04 July 2022
The Chamber of Advocates refers to a statement issued by three student organizations and reported on the KSU Facebook page on 03 July 2022, concerning the current impasse with respect to the warrant examinations for graduates in law. Notwithstanding that one of those organizations is the Junior Chamber of Advocates, the Chamber clarifies that it was not consulted prior to the issuance of that statement.
The Chamber expresses its support to law graduates who have been waiting for so long to be able to sit for their warrant examinations, however it cannot subscribe to the shocking suggestion made by the three organizations that an amendment to the law that would change the Minister’s vires to simply promulgate those rules with which the Minister agrees whilst discarding those with which the Minister does not agree as the solution. It certainly is not the solution and the Chamber would object to any unnecessary changes to the law that would completely stultify the delicate checks and balances it has been trying to promote in this process and the regulation of the profession generally. Those rules or guidelines have been recommended by the Committee for Advocates and Legal procurators and, above all, approved by the Commission for the Administration of Justice, and it is only constructive dialogue and debate between mature people that can be the solution.
The Chamber acknowledges that the changes in the law that were originally promulgated, and which introduced the need for the guidelines on fitness and properness with respect to a law graduate being awarded the warrant for advocates, was the result of a haphazard change in the law which simply cherry-picked a number of proposals that had been made by the Chamber in what was presented to the previous Minister as a comprehensive self-standing bill. The inevitable conclusion is that today we have been burdened with a system which has so many gaps that it is rendered almost unmanageable.
This impasse is no doubt a cog in the wheel in the efficient award of warrants and the determination of fitness and properness. It is a delay in the whole process which could have been avoided but it now needs to be given the priority of all those involved in finding a proper solution. We should not be after shortcuts or quick wins without due and proper consideration of the consequences. The Chamber understands perfectly that the impasse needs to be ironed out and a solution found as soon as possible to avoid further hardship to the law graduates who would like to start practising the profession. The Chamber however disagrees with the proposed solution being proffered.
It is short sighted and merely takes the simplest way out without further consideration to the consequences. The existence of an impasse between the political class and the regulator of the profession should not be resolved by legislative intervention that will simply endow the Minister with the power to determine himself the rules that constitute fitness and properness of individuals who ae eligible to become advocates. This would do away with the delicate checks and balances which were designed in the system to ensure that the guidelines are a product primarily of the thinking of the profession itself and its regulator, not the political class, and that the latter should only intervene to veto the guidelines in the public interest. There is a delicate balance in that process that needs to be safeguarded – otherwise we would be making a mockery of the whole system and wherever in our legislative framework we design checks and balances intended to reach balanced and properly debated solutions – if they can simply be overridden by legislative intervention. It is deeply disappointing that law graduates, who indeed wish to become practising advocates, have taken the stance of the line of least resistance, simply because they happen to agree with the Minister’s viewpoint and motivated in no uncertain terms by the delay occasioned through this impasse. The Chamber asks, what would have been the situation had their viewpoint been in tandem with that of the Committee rather than the Minister? The Chamber cautions that this is not a matter of a short-term solution, and that the solution needs to be properly thought out and considered.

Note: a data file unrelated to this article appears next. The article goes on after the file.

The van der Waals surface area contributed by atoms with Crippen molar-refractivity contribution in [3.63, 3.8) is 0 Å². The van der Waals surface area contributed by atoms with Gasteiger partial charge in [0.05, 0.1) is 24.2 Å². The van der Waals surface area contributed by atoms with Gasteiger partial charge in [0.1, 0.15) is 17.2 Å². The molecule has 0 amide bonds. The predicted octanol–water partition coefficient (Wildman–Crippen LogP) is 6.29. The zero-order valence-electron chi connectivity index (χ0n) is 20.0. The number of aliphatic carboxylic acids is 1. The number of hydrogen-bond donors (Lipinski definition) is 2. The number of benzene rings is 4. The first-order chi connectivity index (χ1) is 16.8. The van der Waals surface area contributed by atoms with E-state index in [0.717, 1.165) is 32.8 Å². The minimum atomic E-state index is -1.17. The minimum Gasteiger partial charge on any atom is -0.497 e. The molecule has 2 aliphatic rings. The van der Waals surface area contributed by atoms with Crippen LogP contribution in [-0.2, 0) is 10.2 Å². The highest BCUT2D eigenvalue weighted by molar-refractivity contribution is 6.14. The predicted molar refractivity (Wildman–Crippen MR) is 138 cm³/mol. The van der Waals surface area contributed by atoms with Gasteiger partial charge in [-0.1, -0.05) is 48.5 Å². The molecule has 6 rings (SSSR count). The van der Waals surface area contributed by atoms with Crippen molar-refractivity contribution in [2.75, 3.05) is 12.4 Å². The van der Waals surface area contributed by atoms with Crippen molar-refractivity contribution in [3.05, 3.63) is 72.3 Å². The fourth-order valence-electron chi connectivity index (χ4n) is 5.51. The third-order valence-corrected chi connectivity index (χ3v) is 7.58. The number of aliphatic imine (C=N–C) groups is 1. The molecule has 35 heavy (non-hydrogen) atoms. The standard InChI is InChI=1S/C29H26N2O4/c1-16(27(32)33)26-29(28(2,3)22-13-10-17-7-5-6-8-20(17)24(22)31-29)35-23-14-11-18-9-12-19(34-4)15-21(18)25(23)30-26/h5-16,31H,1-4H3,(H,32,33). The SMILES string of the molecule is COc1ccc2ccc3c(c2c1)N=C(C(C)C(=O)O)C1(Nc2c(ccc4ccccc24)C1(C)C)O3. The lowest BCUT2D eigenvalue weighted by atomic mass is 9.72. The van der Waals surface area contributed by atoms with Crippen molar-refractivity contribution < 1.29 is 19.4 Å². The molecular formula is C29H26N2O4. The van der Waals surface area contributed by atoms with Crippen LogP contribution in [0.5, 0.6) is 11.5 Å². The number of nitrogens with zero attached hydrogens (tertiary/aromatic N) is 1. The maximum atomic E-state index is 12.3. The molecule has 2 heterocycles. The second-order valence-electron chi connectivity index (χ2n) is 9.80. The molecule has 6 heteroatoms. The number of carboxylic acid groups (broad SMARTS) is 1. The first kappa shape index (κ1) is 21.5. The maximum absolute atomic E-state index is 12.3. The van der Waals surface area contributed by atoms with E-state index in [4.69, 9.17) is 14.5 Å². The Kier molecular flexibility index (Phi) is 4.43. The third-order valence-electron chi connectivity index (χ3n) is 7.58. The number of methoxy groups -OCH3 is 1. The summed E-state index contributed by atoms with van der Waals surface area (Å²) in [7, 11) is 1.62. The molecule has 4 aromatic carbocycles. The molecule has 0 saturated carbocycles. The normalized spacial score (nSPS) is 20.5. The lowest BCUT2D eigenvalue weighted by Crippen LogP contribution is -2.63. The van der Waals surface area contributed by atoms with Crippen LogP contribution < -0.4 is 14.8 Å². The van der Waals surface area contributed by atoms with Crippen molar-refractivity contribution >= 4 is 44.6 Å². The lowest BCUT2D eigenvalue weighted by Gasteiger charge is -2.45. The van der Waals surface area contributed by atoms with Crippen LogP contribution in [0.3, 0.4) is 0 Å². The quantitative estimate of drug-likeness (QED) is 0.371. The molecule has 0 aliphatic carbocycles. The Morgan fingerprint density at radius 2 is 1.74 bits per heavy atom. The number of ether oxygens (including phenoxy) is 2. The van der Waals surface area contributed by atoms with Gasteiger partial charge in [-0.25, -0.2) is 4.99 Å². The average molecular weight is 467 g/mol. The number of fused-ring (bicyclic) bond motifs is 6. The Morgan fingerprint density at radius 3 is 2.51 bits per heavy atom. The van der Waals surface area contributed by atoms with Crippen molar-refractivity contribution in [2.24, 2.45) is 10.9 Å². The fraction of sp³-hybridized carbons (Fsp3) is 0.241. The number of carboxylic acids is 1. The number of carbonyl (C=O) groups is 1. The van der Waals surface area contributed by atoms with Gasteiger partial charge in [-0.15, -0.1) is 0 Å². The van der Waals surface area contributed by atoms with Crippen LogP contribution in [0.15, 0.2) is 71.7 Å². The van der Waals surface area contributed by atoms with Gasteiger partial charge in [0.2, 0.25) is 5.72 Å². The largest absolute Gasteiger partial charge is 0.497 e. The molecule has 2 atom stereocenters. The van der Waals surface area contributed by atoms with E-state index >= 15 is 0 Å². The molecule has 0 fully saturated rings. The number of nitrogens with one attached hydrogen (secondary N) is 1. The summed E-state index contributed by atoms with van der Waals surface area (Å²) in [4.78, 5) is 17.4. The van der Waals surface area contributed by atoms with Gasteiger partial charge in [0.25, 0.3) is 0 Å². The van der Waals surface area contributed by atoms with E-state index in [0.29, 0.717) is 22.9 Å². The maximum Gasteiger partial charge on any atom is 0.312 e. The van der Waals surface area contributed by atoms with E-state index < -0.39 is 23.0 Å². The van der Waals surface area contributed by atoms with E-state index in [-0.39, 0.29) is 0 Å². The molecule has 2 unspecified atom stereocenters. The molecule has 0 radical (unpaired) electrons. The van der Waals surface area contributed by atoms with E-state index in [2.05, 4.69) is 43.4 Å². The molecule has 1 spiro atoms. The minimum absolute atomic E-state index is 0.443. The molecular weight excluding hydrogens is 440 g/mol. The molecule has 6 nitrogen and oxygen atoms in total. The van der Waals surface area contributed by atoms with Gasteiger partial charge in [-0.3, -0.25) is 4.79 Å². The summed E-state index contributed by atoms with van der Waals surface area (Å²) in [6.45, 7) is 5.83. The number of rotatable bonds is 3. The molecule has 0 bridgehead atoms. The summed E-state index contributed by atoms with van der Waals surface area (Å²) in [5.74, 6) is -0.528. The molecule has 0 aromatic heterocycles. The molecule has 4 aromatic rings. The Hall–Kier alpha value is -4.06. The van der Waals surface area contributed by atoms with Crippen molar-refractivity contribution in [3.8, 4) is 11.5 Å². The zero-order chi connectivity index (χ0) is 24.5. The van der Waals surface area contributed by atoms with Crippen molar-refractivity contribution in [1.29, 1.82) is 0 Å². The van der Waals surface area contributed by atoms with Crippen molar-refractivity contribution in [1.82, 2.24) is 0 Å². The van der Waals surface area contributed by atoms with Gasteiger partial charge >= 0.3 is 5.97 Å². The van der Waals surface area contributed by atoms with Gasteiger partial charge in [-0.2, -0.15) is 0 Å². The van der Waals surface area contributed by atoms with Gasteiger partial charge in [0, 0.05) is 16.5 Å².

The powers that be must find a solution which is the product of an agreement between them. Mature people may disagree in full respect of the process and the systems in place, however they ought to understand that it is only through proper discussion and debate that a solution ought to be found, and not by showing who is the most powerful. What the law graduates and student organizations are instigating is a dangerous move. It might take longer than would be desirable – but the system and its institutions need to be respected, the checks and balances need to be honoured.
The Chamber has not been advised that any changes in the law are in the offing or are being discussed, and therefore considers that it is the student organizations concerned that are making this proposal to lobby the Minister to take that route. It would be the wrong route to take. In any event, the Chamber expects, even because this has been the experience with the previous Minister, that it is consulted on a matter that affects the whole profession, and entry to the profession, before any changes to the law are proposed. In this context the Chamber makes an appeal to the parties concerned to try to reach an agreement on the substance of the impasse that has been created through dialogue and discussion, not through a show of force.
The Chamber has already asked for a meeting with the Minister which it trusts will take place over the second week of July to understand better the substance of the impasse that has been created, and with a view to assisting all parties to come to a long-term solution without weakening the safeguards and protections built into the system.